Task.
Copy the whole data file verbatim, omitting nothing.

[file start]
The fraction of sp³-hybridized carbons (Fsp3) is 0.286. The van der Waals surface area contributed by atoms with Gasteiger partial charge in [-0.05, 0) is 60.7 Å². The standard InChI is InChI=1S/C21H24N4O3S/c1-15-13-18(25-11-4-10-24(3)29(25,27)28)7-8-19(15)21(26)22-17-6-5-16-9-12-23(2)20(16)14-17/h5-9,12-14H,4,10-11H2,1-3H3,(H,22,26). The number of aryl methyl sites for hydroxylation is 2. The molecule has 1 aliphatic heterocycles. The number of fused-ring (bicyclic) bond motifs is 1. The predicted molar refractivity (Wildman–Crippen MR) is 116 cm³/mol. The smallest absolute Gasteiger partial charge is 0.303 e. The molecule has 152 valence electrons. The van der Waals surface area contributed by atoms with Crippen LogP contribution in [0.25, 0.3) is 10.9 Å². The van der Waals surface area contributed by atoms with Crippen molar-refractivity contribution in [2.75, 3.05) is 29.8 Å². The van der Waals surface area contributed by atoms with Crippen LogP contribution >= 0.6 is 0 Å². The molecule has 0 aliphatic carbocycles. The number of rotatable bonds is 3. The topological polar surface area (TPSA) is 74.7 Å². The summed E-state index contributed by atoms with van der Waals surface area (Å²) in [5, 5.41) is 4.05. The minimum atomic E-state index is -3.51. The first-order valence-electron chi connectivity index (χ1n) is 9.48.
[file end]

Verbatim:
The fraction of sp³-hybridized carbons (Fsp3) is 0.286. The van der Waals surface area contributed by atoms with Gasteiger partial charge in [-0.05, 0) is 60.7 Å². The standard InChI is InChI=1S/C21H24N4O3S/c1-15-13-18(25-11-4-10-24(3)29(25,27)28)7-8-19(15)21(26)22-17-6-5-16-9-12-23(2)20(16)14-17/h5-9,12-14H,4,10-11H2,1-3H3,(H,22,26). The number of aryl methyl sites for hydroxylation is 2. The molecule has 1 aliphatic heterocycles. The number of fused-ring (bicyclic) bond motifs is 1. The predicted molar refractivity (Wildman–Crippen MR) is 116 cm³/mol. The smallest absolute Gasteiger partial charge is 0.303 e. The molecule has 152 valence electrons. The van der Waals surface area contributed by atoms with Crippen LogP contribution in [0.25, 0.3) is 10.9 Å². The van der Waals surface area contributed by atoms with Crippen molar-refractivity contribution in [2.75, 3.05) is 29.8 Å². The van der Waals surface area contributed by atoms with Crippen LogP contribution >= 0.6 is 0 Å². The molecule has 0 aliphatic carbocycles. The number of rotatable bonds is 3. The topological polar surface area (TPSA) is 74.7 Å². The summed E-state index contributed by atoms with van der Waals surface area (Å²) in [5, 5.41) is 4.05. The minimum atomic E-state index is -3.51. The first-order valence-electron chi connectivity index (χ1n) is 9.48.